9 August 2016
At the end of June Commando injured his ankle. Our GP, when I finally managed to persuade him to go, told him he was too old to be running and should give up at once because he probably had osteoarthritis. Obviously, we ignored this diagnosis. Three weeks later, with things not really improving, Commando visited a sports physio for a second opinion. The diagnosis this time was a possible stress fracture. He suggested a full assessment at the Perform Sports Medicine Centre at the Aegis Bowl and an X-ray.
Unfortunately, when Commando went to get the X-ray the doctor at the Royal Southants didn’t agree.
“I’ll stake my medical reputation that you don’t have a stress fracture. It’s almost certainly tendinitis,” he said, refusing outright to X-ray the offending ankle. “We don’t do X-rays without a GP referral.”
So, despite his misgivings, Commando went back to the GP. The GP suddenly changed his mind about the original diagnosis and agreed it was probably tendinitis and almost certainly not a stress fracture but arranged an appointment for an X-ray ‘just in case.’
Today was Commando’s birthday. It was also the day of his appointment at Perform. He didn’t really know what to expect, especially as the X-ray appointment hadn’t yet come through, but it seemed an expert in sports injuries ought to be able to help. The physiotherapists there look after the Hampshire Cricket team and other elite athletes after all so they obviously know their stuff. As the Aegis Bowl leads directly onto Telegraph Woods I thought I’d go along and have a little explore while he was getting his once over.
Leaving Commando in the hands of the physio I set off over a stile and onto the trail I’d looked down before I turned back on my last walk here. To my right there were diggers and machines working away on a new golf course that will one day be part of the Aegis Bowl complex. They were kicking up a lot of dust and there wasn’t much of a view so I carried on. Soon I was through the kissing gate and back on the trail I’d walked before.
Now I was amongst the tall pines on a wide gravel trail. The ground below the trees was greener than before, filled with ferns and brambles. It was cooler in the shade of the pines and I wished I’d bought a jacket to cover my bare arms. Before long I reached the place where the trail divides. Last time I walked the straight trail through the woods, hoping not to get lost and looking for the remains of an Iron Age fort that’s supposed to be there somewhere. This time I decided to take the path to my left.
The trail curved steeply downwards through the slender trunks of the pines. Wooden beams had been laid out to form shallow steps. It occurred to me that, for every down, there is a corresponding up and, for the first time, I wondered at the wisdom of choosing this trail. Commando’s assessment appointment would take about an hour and I had no idea where the trail would lead.
The further I descended the cooler it became and, despite the white noise hum of the motorway somewhere behind me, it was eerily silent. Walking alone in woodland is one of my favourite things and, although they are peaceful places, they are rarely silent. Today there were no birds singing, no rustles of squirrels amongst the undergrowth, nothing but my own footsteps and breath. The silence made me feel uneasy, as if I was being watched. A look behind revealed an empty trail but I couldn’t shake the feeling. Something about these woods felt very spooky.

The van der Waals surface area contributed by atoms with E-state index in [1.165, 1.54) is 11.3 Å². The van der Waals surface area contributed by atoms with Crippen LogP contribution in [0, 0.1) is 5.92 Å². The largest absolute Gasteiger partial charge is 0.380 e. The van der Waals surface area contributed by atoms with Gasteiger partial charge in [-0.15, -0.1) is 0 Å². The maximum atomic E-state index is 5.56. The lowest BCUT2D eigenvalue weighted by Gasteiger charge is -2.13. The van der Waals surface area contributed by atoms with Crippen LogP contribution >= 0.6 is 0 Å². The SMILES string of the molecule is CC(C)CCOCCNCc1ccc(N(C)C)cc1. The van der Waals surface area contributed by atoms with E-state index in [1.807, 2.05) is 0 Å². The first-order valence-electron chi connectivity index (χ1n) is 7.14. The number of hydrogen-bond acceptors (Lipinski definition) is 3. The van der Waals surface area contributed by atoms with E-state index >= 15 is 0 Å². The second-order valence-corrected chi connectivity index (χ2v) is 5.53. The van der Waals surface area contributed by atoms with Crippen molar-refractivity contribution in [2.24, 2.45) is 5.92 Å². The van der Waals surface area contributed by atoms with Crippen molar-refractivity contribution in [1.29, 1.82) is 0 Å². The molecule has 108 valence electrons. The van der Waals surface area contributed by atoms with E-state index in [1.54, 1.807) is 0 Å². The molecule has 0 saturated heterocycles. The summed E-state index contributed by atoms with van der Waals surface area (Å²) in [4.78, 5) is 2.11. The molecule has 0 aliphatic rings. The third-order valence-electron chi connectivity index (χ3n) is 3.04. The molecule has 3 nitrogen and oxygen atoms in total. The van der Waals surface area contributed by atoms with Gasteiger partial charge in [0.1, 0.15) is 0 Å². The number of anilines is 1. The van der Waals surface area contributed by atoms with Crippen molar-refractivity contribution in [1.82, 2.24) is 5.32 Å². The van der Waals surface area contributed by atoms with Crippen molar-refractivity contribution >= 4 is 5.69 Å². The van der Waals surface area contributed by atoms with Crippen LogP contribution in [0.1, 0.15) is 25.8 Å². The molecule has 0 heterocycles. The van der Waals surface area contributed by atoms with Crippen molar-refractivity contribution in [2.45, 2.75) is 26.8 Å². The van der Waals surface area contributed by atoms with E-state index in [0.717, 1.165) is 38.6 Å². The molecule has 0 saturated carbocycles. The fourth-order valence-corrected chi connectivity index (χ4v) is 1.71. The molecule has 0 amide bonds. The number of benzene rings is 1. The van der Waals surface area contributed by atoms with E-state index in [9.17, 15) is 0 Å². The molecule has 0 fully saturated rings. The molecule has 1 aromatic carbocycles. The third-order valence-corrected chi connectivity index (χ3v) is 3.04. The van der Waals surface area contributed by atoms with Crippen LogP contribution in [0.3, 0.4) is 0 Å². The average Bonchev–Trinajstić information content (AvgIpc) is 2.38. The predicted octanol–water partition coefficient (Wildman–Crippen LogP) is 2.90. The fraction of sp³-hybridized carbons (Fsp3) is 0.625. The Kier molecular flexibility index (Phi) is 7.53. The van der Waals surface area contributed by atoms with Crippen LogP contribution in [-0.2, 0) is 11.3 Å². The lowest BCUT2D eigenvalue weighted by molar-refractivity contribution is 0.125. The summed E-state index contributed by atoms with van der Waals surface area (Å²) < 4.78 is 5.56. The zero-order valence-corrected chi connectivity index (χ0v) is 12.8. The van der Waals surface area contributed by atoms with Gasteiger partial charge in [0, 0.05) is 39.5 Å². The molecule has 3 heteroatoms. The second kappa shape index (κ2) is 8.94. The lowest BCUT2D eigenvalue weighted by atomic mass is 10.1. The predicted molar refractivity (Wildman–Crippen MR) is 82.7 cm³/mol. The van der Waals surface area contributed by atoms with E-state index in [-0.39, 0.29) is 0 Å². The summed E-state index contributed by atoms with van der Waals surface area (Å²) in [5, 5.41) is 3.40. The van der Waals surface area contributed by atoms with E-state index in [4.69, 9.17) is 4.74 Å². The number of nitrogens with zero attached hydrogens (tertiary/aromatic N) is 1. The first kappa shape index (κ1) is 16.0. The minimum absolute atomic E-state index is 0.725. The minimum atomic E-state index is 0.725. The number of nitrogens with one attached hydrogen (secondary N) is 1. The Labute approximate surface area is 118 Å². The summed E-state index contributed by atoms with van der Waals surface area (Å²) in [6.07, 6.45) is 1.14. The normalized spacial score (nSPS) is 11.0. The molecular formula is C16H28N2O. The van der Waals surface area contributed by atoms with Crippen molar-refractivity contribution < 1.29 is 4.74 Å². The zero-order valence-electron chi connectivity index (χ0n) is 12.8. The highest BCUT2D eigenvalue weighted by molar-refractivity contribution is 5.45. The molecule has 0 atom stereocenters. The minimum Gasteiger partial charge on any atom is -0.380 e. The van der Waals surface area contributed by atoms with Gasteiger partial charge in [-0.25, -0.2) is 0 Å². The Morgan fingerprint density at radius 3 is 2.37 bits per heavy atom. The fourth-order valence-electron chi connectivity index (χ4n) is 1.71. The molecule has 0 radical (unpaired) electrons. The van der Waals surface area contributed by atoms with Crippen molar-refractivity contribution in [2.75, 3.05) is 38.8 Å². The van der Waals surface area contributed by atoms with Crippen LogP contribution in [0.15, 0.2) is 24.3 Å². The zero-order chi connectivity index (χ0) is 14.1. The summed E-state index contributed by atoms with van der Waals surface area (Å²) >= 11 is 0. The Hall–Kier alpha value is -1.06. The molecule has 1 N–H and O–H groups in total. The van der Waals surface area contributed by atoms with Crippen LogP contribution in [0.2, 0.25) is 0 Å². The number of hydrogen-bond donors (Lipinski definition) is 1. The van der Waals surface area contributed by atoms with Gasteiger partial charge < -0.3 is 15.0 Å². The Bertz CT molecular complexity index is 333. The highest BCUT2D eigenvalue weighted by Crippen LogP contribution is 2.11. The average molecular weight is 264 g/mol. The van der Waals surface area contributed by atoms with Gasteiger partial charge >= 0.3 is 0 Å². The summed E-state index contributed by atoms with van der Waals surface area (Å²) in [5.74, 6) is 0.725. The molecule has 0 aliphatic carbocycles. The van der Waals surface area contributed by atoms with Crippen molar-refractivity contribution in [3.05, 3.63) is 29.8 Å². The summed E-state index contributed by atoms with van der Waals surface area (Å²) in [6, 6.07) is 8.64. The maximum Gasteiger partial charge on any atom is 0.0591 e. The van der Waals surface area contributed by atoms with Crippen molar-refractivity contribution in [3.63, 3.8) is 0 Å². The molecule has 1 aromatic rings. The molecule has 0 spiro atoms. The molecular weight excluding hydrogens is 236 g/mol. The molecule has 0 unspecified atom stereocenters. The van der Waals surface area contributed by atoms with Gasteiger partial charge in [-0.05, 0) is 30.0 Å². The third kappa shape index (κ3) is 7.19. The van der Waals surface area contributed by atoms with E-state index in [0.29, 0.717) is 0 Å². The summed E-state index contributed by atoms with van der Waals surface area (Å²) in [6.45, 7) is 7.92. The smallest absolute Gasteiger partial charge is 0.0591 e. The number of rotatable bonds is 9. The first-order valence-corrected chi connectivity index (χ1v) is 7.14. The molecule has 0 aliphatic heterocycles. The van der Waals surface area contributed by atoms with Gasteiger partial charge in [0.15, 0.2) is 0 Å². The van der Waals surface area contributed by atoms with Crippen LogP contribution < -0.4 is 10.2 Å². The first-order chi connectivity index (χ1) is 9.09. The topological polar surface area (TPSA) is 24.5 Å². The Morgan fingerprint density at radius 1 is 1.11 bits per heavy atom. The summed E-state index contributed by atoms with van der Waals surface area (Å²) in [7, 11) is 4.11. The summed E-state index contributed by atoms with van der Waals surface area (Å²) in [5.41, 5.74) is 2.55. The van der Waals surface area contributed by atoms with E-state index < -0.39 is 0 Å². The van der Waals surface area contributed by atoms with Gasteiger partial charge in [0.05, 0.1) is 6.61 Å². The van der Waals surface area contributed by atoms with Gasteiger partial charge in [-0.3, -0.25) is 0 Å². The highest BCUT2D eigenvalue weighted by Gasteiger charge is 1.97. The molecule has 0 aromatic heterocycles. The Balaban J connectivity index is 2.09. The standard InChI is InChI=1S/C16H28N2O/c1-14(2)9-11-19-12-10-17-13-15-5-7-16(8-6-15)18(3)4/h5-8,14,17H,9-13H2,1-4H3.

The familiarity of my iPhone in my hand felt oddly comforting and I was glad I’d decided to leave the fancy camera at home. To my right the ground sloped steeply upwards, tall trees cutting out the sun. Perhaps this was the hill fort? It would certainly be a good defensive position. Maybe I was sensing the spirits of all the Iron Age occupants? Whatever it was I was keen to move on as quickly as I could.
A little further on I noticed a gap in the trees to my left. Through it I could see a wonderful view of the work on the golf course. From my cold and dark vantage point the wide open, sunny space looked inviting even with diggers in the distance kicking up clouds of dust.
There was nothing to do but to keep moving forwards through the deep gully, skirting the edge of the pine covered hill. When I spotted a side trail going up the hill towards the path I’d walked before I decided to take it. Perhaps The spooked feeling would disappear when I got to the top?
It was a steep climb and the effort did at least warm me up. When I reached the top I realised I had no idea how far along the trail I was and I dithered for a moment or two trying to decide whether to head towards Telegraph Road or turn back towards the Aegis Bowl. A look at the time told me it was too early to turn back so I decided to go forwards for a while, at least until I got my bearings.
Before long I realised I was getting close to the gate out of the wood. Ahead was the raised grassy area that I now know is a resevoir, I could see the metal railings surrounding it through the trees. Rather than turn back the way I’d come I took the side trail leading past the resevoir. This was a risky tactic because I had no idea where it would take me but I hoped I’d end up coming across the low path I’d left earlier. There were at least broad leaved trees here on the higher trail and a little dappled sunlight. Even so, the uneasy feeling stayed with me.
A short while later the trail divided. Inatinct told me to take the trail to my left. It was heading in the direction I needed to go but curiosity led me forwards instead. Whether this was a good move or not remains to be seen but soon the trail ahead was bathed in sunlight and there were flowers. These were the first flowers I’d seen since I stepped over the stile so I stopped to photograph them.
A few more steps and I was looking out over the golf course again, this time from the far side. In the distance I could see the road the diggers use, close to the point I’d entered the woods. Beyond the trees was the Aegis Bowl. The golf course site was bounded by a wire fence and the trail ran to my left and my right beside it. A little way to the right a wooden gate had fallen or been pushed over. If I’d dared I could have walked onto the golf course but I knew I needed to head off towards the left.